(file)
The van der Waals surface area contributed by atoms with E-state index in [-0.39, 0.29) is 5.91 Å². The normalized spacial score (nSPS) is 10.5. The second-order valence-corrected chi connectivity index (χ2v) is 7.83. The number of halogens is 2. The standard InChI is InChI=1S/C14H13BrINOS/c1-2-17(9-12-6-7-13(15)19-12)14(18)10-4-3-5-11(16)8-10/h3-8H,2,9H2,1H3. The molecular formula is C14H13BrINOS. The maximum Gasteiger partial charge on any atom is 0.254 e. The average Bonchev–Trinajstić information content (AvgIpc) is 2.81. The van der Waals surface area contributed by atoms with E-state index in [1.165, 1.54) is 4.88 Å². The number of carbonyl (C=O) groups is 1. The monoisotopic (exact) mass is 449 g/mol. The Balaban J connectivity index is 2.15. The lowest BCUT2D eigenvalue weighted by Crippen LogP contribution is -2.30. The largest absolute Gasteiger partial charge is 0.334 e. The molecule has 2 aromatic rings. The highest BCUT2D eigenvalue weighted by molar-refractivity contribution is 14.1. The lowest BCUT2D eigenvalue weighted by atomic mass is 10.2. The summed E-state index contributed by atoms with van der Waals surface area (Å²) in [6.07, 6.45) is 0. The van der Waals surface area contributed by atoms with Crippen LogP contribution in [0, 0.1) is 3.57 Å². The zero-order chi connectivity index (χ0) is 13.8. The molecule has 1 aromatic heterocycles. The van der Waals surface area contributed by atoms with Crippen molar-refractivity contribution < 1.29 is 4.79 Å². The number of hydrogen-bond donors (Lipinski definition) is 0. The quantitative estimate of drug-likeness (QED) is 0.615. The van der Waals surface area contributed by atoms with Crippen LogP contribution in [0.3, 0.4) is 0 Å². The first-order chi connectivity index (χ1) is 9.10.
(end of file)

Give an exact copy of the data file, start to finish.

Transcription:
The van der Waals surface area contributed by atoms with E-state index in [-0.39, 0.29) is 5.91 Å². The normalized spacial score (nSPS) is 10.5. The second-order valence-corrected chi connectivity index (χ2v) is 7.83. The number of halogens is 2. The standard InChI is InChI=1S/C14H13BrINOS/c1-2-17(9-12-6-7-13(15)19-12)14(18)10-4-3-5-11(16)8-10/h3-8H,2,9H2,1H3. The molecular formula is C14H13BrINOS. The maximum Gasteiger partial charge on any atom is 0.254 e. The average Bonchev–Trinajstić information content (AvgIpc) is 2.81. The van der Waals surface area contributed by atoms with E-state index in [1.165, 1.54) is 4.88 Å². The number of carbonyl (C=O) groups is 1. The monoisotopic (exact) mass is 449 g/mol. The Balaban J connectivity index is 2.15. The lowest BCUT2D eigenvalue weighted by Crippen LogP contribution is -2.30. The largest absolute Gasteiger partial charge is 0.334 e. The molecule has 2 aromatic rings. The highest BCUT2D eigenvalue weighted by molar-refractivity contribution is 14.1. The lowest BCUT2D eigenvalue weighted by atomic mass is 10.2. The summed E-state index contributed by atoms with van der Waals surface area (Å²) in [6.07, 6.45) is 0. The van der Waals surface area contributed by atoms with Crippen LogP contribution in [0, 0.1) is 3.57 Å². The zero-order chi connectivity index (χ0) is 13.8. The molecule has 1 aromatic heterocycles. The van der Waals surface area contributed by atoms with Crippen molar-refractivity contribution < 1.29 is 4.79 Å². The number of hydrogen-bond donors (Lipinski definition) is 0. The quantitative estimate of drug-likeness (QED) is 0.615. The van der Waals surface area contributed by atoms with Crippen LogP contribution in [0.3, 0.4) is 0 Å². The first-order chi connectivity index (χ1) is 9.10.